Shockingly, I am not done with this topic. If you have a day or so for a deep dive, and are unsure of my opinions on the topic, click here for a good start.
The decision to take a timeout is very roughly speaking timed at moments in which the coach can have the maximum impact on how his team is playing. Typically, but not only, that time is when there is some ‘momentum’ in favour of the other team. Thus by calling a timeout, the coach is able to arrest that ‘momentum’. There are other times in which a coach may have information to give his team about a change in tactic or some important observation but even then he will most likely wait until there is some ‘evidence’ of ‘momentum’ before taking that timeout (unless it the score is close towards the end of a set).
By taking the timeout, the coach assumes that the information being given or the break in play being provided will be to the advantage only of his team. The reality is that during a timeout, both coaches are active. Assuming that both coaches are more or less equally competent, they are both providing roughly the same added value to their teams during that 30 second break. Coach A breaks his opponent’s ‘momentum’ and gives his team new information, but at the same time allows Coach B to also provide new the information he has been keeping up his sleeve for a break in play*. Furthermore, timeouts give a physical and mental break to both teams equally.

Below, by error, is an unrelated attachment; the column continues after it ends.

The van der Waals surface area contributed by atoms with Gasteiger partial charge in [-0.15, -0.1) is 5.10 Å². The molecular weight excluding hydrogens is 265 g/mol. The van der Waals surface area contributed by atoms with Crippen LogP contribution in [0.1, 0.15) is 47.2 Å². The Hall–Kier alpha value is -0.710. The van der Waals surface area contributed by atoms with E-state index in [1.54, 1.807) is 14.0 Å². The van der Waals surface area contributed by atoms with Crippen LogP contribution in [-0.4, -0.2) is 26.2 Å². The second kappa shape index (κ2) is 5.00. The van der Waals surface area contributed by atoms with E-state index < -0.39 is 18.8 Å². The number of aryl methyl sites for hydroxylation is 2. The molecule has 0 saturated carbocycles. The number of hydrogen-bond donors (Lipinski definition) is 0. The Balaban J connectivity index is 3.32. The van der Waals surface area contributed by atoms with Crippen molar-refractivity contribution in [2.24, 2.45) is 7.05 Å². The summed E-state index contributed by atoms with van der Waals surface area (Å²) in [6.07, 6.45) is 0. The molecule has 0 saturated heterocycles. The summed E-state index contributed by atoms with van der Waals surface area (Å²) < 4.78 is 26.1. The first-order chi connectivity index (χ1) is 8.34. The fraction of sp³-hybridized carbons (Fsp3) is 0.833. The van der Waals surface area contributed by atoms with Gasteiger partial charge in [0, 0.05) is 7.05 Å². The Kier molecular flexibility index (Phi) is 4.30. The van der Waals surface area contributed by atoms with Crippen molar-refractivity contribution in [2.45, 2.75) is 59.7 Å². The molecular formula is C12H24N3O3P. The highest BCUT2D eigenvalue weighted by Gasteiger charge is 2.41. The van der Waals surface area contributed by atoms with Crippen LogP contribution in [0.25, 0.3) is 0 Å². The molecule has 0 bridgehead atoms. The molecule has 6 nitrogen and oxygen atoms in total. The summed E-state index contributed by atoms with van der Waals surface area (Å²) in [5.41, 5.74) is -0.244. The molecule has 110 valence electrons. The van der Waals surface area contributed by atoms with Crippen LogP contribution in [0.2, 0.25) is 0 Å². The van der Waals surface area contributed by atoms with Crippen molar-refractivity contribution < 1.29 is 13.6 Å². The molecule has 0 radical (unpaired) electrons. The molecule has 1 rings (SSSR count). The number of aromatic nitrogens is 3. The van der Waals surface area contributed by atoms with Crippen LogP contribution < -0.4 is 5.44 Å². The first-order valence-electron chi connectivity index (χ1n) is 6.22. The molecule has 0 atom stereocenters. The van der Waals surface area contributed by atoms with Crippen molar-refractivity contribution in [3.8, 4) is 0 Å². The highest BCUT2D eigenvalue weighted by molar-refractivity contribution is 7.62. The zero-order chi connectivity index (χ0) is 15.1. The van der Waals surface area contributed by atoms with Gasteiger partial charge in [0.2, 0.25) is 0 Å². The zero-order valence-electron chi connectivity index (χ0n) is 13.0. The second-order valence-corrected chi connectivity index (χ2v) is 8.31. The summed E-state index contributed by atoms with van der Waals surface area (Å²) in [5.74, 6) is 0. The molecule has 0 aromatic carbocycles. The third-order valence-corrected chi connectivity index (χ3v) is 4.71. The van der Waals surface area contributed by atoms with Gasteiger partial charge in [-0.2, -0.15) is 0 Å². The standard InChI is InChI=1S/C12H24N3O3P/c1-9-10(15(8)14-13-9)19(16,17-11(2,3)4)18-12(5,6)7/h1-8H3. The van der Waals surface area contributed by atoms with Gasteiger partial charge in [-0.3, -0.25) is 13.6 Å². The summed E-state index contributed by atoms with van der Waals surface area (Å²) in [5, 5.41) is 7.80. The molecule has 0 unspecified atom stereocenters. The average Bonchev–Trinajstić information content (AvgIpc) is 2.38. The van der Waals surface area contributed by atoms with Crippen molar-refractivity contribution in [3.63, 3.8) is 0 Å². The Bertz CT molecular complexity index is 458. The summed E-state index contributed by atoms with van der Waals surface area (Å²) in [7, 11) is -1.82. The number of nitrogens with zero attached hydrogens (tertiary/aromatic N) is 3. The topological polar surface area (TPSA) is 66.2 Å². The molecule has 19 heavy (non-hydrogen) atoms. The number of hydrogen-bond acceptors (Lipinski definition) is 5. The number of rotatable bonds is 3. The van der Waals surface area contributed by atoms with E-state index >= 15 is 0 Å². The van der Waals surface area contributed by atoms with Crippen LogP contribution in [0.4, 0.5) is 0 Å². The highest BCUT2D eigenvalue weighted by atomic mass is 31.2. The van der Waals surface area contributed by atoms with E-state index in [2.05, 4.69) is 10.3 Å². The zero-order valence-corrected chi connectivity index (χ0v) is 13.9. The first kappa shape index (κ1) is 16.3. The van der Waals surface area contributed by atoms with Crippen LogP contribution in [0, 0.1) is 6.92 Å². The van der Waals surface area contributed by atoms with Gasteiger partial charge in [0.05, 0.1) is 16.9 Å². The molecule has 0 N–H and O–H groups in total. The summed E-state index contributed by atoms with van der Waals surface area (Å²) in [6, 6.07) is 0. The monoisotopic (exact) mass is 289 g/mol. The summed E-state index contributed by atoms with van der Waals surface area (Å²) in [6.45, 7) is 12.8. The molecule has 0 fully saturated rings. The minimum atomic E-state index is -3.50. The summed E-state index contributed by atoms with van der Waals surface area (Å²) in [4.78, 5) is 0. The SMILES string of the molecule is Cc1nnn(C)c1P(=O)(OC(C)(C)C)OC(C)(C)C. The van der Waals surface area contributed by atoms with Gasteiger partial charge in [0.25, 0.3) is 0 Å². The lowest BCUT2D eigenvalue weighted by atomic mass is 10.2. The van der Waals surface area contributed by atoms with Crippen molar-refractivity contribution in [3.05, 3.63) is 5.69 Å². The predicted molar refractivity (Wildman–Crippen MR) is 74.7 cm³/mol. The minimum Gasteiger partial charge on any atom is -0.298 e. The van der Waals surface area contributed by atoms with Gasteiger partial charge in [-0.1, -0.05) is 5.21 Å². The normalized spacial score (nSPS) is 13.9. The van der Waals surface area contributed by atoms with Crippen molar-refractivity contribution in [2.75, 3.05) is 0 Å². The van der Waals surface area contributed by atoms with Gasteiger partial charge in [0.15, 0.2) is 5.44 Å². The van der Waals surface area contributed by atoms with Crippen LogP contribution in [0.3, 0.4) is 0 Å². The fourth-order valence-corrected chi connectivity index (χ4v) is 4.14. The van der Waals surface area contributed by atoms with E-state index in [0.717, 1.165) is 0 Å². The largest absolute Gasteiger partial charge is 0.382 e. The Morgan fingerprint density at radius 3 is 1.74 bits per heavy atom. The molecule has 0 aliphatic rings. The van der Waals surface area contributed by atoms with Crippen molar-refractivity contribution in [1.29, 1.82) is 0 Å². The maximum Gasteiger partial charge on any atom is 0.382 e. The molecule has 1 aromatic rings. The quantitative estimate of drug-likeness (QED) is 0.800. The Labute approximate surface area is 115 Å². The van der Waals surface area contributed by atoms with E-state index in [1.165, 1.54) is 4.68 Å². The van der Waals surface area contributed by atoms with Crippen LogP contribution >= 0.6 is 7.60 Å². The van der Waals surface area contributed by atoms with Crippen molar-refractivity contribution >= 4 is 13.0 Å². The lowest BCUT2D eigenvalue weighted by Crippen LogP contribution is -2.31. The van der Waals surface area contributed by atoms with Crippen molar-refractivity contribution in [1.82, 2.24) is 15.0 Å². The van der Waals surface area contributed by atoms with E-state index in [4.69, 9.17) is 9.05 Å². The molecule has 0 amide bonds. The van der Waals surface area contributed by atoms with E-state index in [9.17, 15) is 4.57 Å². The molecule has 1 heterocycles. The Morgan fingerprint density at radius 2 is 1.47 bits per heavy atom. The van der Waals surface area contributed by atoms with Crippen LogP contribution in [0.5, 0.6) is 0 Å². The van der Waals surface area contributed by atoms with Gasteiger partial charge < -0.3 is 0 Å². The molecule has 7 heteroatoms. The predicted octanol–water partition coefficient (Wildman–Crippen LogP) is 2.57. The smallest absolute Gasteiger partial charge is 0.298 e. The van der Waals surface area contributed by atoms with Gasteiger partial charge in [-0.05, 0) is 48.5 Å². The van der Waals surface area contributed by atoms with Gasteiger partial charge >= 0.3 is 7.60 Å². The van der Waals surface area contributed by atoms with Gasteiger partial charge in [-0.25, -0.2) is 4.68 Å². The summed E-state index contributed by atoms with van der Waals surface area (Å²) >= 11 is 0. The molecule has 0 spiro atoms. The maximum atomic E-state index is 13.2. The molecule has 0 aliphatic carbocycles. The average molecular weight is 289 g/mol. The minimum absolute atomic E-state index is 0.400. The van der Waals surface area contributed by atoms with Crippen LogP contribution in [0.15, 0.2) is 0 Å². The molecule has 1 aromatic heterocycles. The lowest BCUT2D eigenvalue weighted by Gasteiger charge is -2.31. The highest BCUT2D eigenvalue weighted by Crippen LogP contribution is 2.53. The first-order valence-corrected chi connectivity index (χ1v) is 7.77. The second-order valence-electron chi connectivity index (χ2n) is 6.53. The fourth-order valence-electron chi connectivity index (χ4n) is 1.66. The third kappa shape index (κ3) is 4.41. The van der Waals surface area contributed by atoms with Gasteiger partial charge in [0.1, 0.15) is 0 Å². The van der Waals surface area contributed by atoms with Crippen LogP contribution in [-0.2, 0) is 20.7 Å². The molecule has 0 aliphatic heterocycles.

So from a tactical, psychological and physical viewpoint, we can see that every timeout is effectively a wash. Which is basically what we see in all of the studies on timeouts, for example here.
So why would anyone assume that a timeout would ever ‘work’? As ever, assumptions make an ass…
*Some evidence that timeouts have the unintended consequence of providing an advantage to opponents can be found in this NBA study. Bill Belichick in a very famous Superbowl moment did not call a timeout that he was expected to for this very reason, defied conventional wisdom by winning.
Thanks to Alexis Lebedew for providing the initial thought experiment / epiphany, as he has so many others.
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